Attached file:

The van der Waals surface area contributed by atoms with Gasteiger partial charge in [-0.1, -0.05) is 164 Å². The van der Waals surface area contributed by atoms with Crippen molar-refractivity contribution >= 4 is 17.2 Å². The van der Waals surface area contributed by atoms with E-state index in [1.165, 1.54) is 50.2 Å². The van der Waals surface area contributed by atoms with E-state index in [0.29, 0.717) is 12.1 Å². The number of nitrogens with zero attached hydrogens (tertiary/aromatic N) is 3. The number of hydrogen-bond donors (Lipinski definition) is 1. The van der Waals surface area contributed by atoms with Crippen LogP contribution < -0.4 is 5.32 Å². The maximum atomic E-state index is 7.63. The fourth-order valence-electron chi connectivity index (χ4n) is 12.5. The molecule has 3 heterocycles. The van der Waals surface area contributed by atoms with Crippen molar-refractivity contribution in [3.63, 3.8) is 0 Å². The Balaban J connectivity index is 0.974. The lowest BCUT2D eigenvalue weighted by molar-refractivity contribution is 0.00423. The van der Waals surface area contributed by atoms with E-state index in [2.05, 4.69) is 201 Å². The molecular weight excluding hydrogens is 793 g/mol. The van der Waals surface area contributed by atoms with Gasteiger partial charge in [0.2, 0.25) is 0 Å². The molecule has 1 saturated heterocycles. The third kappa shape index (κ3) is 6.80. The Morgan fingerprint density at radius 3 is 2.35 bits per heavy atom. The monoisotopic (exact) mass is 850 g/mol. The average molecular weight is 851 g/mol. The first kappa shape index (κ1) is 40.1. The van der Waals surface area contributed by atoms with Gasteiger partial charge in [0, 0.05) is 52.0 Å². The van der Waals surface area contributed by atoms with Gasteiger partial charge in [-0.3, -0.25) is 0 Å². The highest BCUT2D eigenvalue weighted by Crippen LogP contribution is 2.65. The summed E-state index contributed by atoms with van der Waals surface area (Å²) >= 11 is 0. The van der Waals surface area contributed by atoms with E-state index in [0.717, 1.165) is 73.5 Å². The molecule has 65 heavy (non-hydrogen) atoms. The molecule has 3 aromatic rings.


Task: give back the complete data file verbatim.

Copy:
The van der Waals surface area contributed by atoms with Gasteiger partial charge in [-0.1, -0.05) is 164 Å². The van der Waals surface area contributed by atoms with Crippen molar-refractivity contribution >= 4 is 17.2 Å². The van der Waals surface area contributed by atoms with E-state index in [1.165, 1.54) is 50.2 Å². The van der Waals surface area contributed by atoms with E-state index in [0.29, 0.717) is 12.1 Å². The number of nitrogens with zero attached hydrogens (tertiary/aromatic N) is 3. The number of hydrogen-bond donors (Lipinski definition) is 1. The van der Waals surface area contributed by atoms with Crippen LogP contribution < -0.4 is 5.32 Å². The maximum atomic E-state index is 7.63. The fourth-order valence-electron chi connectivity index (χ4n) is 12.5. The molecule has 3 heterocycles. The van der Waals surface area contributed by atoms with Crippen molar-refractivity contribution in [3.63, 3.8) is 0 Å². The Balaban J connectivity index is 0.974. The lowest BCUT2D eigenvalue weighted by molar-refractivity contribution is 0.00423. The van der Waals surface area contributed by atoms with E-state index in [2.05, 4.69) is 201 Å². The molecular weight excluding hydrogens is 793 g/mol. The van der Waals surface area contributed by atoms with Gasteiger partial charge in [0.2, 0.25) is 0 Å². The molecule has 1 saturated heterocycles. The third kappa shape index (κ3) is 6.80. The Morgan fingerprint density at radius 3 is 2.35 bits per heavy atom. The monoisotopic (exact) mass is 850 g/mol. The average molecular weight is 851 g/mol. The first kappa shape index (κ1) is 40.1. The van der Waals surface area contributed by atoms with Gasteiger partial charge in [0, 0.05) is 52.0 Å². The van der Waals surface area contributed by atoms with Gasteiger partial charge in [-0.3, -0.25) is 0 Å². The highest BCUT2D eigenvalue weighted by Crippen LogP contribution is 2.65. The summed E-state index contributed by atoms with van der Waals surface area (Å²) >= 11 is 0. The van der Waals surface area contributed by atoms with E-state index in [0.717, 1.165) is 73.5 Å². The molecule has 65 heavy (non-hydrogen) atoms. The molecule has 3 aromatic rings.